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The Style of a Drawing

Updated on April 3, 2014

The style of a drawing is the product of several related factors: the particular medium, the function of the drawing, the draftsman's personality, and his general style. Most immediately, the style depends upon the response of the medium to the movements and pressures of the guiding hand; in turn, the hand of the practiced draftsman is aware of the peculiar nature of the medium—its expressive potential and technical limits—and moves accordingly. This reciprocity determines the quality of the individual line as well as the combinations of lines creating the significant patterns of the design.

The lines of a drawing rendered quickly and spontaneously will record the very speed of execution in their flow and direction and attest to the energetic handling of the drawing implement. Conversely, a line drawn slowly and with care will express the deliberation and control behind it. The pace of such a line—the rhythm of its variations and its changes in direction—will reflect the measured character of the draftsman's hand.

Stylistic differences are not purely idiosyncratic, however. The intention of the draftsman and the purpose of his drawing significantly affect style. If a drawing is intended to preserve a maximum of factual information—as in anatomical and nature studies, portrait drawings, and perspective constructions—it will be executed rather carefully; the linework will tend toward a certain preciseness, and tonal gradations will be deliberately controlled. The contours of a drawing intended to convey a different message, a more impressionistic effect, will be more open; patterns of light and shade may be bolder and the execution freer and more suggestive.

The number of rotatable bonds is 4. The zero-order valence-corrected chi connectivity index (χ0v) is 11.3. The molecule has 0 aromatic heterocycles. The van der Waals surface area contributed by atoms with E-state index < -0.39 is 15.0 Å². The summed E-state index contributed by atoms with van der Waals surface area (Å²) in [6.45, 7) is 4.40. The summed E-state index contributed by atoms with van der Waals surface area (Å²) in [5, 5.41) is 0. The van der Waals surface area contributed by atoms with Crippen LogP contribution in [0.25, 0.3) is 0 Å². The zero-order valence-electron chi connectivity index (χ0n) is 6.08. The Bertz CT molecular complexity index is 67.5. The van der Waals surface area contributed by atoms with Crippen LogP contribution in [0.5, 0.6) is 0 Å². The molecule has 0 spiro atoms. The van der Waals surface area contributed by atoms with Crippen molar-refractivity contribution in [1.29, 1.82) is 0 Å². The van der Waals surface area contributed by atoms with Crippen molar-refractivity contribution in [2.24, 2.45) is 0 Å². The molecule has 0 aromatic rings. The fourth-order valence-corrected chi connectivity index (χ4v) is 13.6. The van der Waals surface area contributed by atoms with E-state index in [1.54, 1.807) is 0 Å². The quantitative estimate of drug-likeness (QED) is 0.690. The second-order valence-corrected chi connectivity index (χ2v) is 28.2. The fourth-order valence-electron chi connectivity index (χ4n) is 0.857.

In such pictorial effects the paper itself plays an especially important role, contributing the essential element of light. Open, interrupted contours allow the light background surface to flow from solid object to surrounding space. The result is an overall unity that is by implication atmospheric, pervading the entire design.

Closed contours or dense patterns of linear hatching tend to isolate the objects rendered and set them against the background, rather than within it. This concentration on the physical autonomy of form may be considered a sculptural rather than a pictorial mode of drawing.

The particular configuration of lines, the critical determinant of graphic style, may depend very closely on a drawing's preparatory function. Preparatory drawings for engravings or woodcut, for example, are generally executed in pen and ink, since the print depends entirely on clear linear patterns for its effects. The linework of the drawing that is to be transferred to the copperplate or wood block is therefore crisp and regular.

The style of preparatory drawings for paintings will naturally relate to the style of the projected painting as well as to the particular technical procedures to be followed. Drawings leading up to a cartoon are usually highly articulated; since the cartoon itself will be transferred directly to the painting surface, the contours must be precisely delineated. This sense of precision is evident in the preliminary drawings and especially in studies intended to clarify details.

Painters for whom the cartoon is not an essential step in the production of a picture have generally tended to create preparatory drawings that are more open and pictorial, unconcerned with fixing the contours of the design before the actual painting.


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